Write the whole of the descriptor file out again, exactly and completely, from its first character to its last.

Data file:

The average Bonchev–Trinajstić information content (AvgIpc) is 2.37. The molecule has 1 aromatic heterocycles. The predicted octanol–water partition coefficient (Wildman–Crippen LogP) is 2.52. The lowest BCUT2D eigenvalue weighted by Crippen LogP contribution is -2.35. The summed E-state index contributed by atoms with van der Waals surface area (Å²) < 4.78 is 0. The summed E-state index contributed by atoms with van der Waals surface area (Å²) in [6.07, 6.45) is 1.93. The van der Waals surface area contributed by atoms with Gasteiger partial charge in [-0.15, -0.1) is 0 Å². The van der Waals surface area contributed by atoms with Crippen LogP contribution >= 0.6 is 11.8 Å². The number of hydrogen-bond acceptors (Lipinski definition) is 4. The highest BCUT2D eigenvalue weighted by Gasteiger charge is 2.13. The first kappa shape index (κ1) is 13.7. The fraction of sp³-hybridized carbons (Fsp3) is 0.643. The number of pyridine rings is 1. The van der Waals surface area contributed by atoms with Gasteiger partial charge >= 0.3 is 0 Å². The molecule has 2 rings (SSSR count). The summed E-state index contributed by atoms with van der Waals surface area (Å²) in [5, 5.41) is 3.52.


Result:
The average Bonchev–Trinajstić information content (AvgIpc) is 2.37. The molecule has 1 aromatic heterocycles. The predicted octanol–water partition coefficient (Wildman–Crippen LogP) is 2.52. The lowest BCUT2D eigenvalue weighted by Crippen LogP contribution is -2.35. The summed E-state index contributed by atoms with van der Waals surface area (Å²) < 4.78 is 0. The summed E-state index contributed by atoms with van der Waals surface area (Å²) in [6.07, 6.45) is 1.93. The van der Waals surface area contributed by atoms with Gasteiger partial charge in [-0.15, -0.1) is 0 Å². The van der Waals surface area contributed by atoms with Crippen LogP contribution >= 0.6 is 11.8 Å². The number of hydrogen-bond acceptors (Lipinski definition) is 4. The highest BCUT2D eigenvalue weighted by Gasteiger charge is 2.13. The first kappa shape index (κ1) is 13.7. The fraction of sp³-hybridized carbons (Fsp3) is 0.643. The number of pyridine rings is 1. The van der Waals surface area contributed by atoms with Gasteiger partial charge >= 0.3 is 0 Å². The molecule has 2 rings (SSSR count). The summed E-state index contributed by atoms with van der Waals surface area (Å²) in [5, 5.41) is 3.52.